America’s TV election advertisements have to be seen to be believed. Like many Hollywood horror movies, they are variously alarming, banal, scary, silly and (in the case of the corporate-inspired ads) very professional and sinister. Former New York Times journalist Leslie Wayne, now a roving prof. with a berth at City University in London, provoked shocked laughter and some alarm at a conference on “Money and Politics” organised by the university’s journalism department when she showed a selection of videoed TV ads from the mid-term US elections in the midst of a speech on US election campaigning. One woman candidate punctuated her pitch with different bursts of her firing a sub-machine gun, pistol and sniper rifle; an unsettling corporate ad ended with Chinese men chortling over a US giving itself into their power.
The US mid-term elections were enormously expensive, costing $4 billion dollars. A Supreme Court ruling has removed the federal spending limit on corporate spending on political advertising and big money has flooded into US electioneering. The court held, on a 5-4 split, that the limit breached the First Amendment to the US Constitution, upholding freedom of speech. President Obama described the verdict as a “major victory for big oil, Wall Street bankers, health insurance companies” and other powerful interests.
Well, there was initially some complacency among the Brits in the audience about ‘the British way of doing things’. After all, we keep our elections relatively cheap by banning paid political advertising on television and have an Election Commission which makes political donations transparent and maintains a rough-and-ready regulation of party campaigning. And our two past-masters in the cause of ‘fairness’, David Cameron and Nick Clegg, are going to reform the system to limit the size of donations. Reassured?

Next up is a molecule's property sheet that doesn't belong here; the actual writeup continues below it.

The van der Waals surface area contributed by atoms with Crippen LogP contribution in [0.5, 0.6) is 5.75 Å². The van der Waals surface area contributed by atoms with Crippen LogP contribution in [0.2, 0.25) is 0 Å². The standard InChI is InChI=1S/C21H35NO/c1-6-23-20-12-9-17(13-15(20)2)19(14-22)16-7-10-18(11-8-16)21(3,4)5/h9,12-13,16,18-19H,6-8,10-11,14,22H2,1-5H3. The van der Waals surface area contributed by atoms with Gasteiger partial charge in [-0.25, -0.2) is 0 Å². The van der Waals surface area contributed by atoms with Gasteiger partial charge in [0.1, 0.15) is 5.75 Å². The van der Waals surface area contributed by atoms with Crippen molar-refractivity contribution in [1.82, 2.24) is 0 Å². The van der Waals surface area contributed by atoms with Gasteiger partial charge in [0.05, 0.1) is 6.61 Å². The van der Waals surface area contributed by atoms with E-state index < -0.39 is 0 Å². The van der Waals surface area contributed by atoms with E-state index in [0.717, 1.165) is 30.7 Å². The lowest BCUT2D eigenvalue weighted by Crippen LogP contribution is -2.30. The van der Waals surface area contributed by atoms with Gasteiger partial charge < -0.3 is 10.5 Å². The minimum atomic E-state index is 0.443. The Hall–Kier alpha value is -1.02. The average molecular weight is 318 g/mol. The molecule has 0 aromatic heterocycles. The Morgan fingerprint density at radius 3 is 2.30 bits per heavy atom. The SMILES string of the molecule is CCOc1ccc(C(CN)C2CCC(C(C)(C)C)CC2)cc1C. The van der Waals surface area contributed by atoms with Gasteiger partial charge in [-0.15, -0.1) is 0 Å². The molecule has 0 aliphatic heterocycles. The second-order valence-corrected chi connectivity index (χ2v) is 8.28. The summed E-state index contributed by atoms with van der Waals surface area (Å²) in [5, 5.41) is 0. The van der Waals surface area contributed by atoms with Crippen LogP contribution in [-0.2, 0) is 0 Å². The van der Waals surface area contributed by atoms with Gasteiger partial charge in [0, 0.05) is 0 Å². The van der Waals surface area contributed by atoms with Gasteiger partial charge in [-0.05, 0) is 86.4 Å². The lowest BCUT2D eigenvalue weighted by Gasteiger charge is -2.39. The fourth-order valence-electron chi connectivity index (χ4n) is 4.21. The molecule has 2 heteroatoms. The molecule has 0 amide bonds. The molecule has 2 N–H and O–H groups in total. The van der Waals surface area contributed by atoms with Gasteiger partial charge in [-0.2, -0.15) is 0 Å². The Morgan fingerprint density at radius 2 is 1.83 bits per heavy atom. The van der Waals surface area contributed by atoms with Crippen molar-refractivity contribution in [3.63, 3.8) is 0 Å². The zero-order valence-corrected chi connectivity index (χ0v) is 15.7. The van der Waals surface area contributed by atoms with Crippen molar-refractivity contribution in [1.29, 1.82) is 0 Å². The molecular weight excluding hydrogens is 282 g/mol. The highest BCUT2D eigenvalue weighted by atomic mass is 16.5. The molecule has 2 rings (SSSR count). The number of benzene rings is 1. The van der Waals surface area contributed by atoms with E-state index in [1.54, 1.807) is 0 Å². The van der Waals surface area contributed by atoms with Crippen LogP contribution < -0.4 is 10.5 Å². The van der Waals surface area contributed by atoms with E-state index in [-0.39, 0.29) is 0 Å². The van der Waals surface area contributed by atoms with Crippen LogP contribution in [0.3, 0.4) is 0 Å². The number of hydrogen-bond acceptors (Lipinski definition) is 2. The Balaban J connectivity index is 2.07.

I was on the panel and I was not. First, of course, there are marked inequalities in both donations and state funding between the three bigger parties, and then an immense gap between them and other parties, which essentially stem from our disproportionate electoral system. State subsidies for the parties are largely based not on the relative size of their votes at general elections, but on the level of their representation in Parliament. (A change to the Alternative Vote will not alter this anomaly as AV is as disproportionate as first-past-the-post or even more so.)
The privileging of the Conservatives and Labour in the electoral system also gives them a great advantage in fund-raising from private donors, as evidence from Democratic Audit to the Committee on Standards in Public Life’s inquiry on party political funding points out. For donors are very much more likely to give money to a party which has a real chance of gaining power than to one on the fringes.